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Duo urges Council to table single-member district vote

Thursday, January 10, 2008 by Austin Monitor

Two members of the Charter Revision Committee have sent a minority report to the City Council, urging the members not to place a single-member district proposal on the May ballot. The majority of the commission had endorsed a seventh public referendum on changing the at-large system. However, Committee Members Betty Baker, who was not present for that vote, and Roxanne Evans have sent a letter to the Council outlining the reasons they believe another public vote is not warranted.

“There are a number of critical issues facing this city that deserve Council attention. This is not one of them,” the letter states. “We respectfully encourage the Council to table discussion of this issue until such time as there is a genuine and widespread desire for change by a large segment of the citizenry.”


Baker and Evans cited the handful of citizens who actually showed up for the committee’s meetings as evidence that the issue had not gained traction in the community. “What was most striking about our proceedings was the fact that so few voters expressed an interest in the issue. Although some people theorized that the lack of visible and voiced interest was a function of poor outreach, we have both lived in Austin long enough to know that our citizenry will and can get quite engaged in issues they are passionate about, no matter the level of outreach on the part of the City,” they wrote.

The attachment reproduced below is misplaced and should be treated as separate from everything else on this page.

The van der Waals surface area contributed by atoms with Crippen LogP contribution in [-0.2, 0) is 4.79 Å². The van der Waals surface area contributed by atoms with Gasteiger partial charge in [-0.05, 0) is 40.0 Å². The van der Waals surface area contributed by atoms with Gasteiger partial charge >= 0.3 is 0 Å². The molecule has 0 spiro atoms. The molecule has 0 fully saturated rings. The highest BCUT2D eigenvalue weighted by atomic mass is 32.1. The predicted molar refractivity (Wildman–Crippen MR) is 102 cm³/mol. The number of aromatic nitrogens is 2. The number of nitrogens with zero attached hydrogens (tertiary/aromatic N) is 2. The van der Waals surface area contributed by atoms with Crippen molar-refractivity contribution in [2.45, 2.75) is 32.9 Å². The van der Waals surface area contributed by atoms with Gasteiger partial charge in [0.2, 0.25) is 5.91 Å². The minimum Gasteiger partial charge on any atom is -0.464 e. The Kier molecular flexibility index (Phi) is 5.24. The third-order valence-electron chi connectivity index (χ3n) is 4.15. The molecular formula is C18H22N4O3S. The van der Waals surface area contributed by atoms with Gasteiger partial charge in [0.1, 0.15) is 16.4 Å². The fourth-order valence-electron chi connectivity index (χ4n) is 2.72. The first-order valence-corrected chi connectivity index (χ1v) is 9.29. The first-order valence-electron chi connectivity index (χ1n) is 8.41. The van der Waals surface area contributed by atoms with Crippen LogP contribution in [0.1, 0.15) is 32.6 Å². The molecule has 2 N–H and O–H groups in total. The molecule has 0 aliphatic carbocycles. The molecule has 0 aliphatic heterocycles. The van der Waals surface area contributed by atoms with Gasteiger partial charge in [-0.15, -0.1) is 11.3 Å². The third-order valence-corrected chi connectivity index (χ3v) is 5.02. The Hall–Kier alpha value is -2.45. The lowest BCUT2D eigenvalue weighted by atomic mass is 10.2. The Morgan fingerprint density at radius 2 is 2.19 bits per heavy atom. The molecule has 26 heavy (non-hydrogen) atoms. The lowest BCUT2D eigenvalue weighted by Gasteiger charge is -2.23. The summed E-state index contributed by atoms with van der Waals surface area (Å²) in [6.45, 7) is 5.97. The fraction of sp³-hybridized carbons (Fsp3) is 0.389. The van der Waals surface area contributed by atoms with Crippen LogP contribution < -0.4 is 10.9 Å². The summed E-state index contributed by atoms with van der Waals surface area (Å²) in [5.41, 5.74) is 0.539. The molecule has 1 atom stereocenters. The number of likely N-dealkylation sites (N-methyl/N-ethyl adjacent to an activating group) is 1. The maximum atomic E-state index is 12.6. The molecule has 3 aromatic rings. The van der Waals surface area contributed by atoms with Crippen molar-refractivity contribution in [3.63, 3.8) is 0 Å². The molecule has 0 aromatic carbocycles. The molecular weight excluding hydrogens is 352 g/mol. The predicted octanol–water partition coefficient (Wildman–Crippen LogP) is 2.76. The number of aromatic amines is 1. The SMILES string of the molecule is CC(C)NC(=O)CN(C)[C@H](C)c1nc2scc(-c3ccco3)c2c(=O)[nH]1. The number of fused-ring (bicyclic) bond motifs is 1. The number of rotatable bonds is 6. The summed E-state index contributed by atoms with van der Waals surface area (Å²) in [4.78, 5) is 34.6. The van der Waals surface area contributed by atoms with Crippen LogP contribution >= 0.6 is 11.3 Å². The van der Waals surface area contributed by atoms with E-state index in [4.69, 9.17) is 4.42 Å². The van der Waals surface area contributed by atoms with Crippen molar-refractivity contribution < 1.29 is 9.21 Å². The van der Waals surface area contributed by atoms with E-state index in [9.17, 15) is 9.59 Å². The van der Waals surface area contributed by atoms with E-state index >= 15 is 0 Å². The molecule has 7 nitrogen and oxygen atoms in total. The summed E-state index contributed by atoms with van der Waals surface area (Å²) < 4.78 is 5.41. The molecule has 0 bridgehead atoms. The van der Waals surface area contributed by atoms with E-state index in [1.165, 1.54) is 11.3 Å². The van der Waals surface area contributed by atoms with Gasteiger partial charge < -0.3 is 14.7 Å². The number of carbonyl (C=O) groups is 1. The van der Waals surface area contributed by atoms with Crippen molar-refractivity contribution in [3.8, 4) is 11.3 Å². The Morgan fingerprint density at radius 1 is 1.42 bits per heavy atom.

While there were more than 1,000 people who filled out an on-line survey on the issue, their report notes that amount is only a small fraction of the city’s population of more than 700,000.


While the majority of the committee felt the time was right for another public debate on the issue, Baker and Evans concluded that the city’s repeated rejection of single-member districts, combined with the lack of any new groundswell of public support, will mean the end result of any campaign will be the same as the previous six attempts.


“Because this issue has been put to voters so many times and yielded the same results,” they wrote, “and because one of the city’s own consultants said there was no strong evidence of racial animus in previous municipal elections – one of the reasons many cities move from an at-large to a single-member district system – there is no compelling reason that we can see for putting this issue before Austin voters yet again.”


The last time the issue was up for a public vote was 2002. In that election, 58 percent of those voting rejected the proposal, which called for expanding the Council to 11 members, with eight representing geographical districts and two members plus the Mayor being elected citywide. The Council has until March 6 to decide whether to put another proposal on the May 10 ballot.


The committee voted to recommend single-member districts to the Council on Dec. 21, although the agenda for the meeting did not indicate that the group would be voting on it. The committee was merely scheduled to “take action on a timeline for making its recommendations to the City Council.” Baker said she had not been informed that the committee would be voting on single-member districts that night and she stayed home because it is difficult for her to drive at night.

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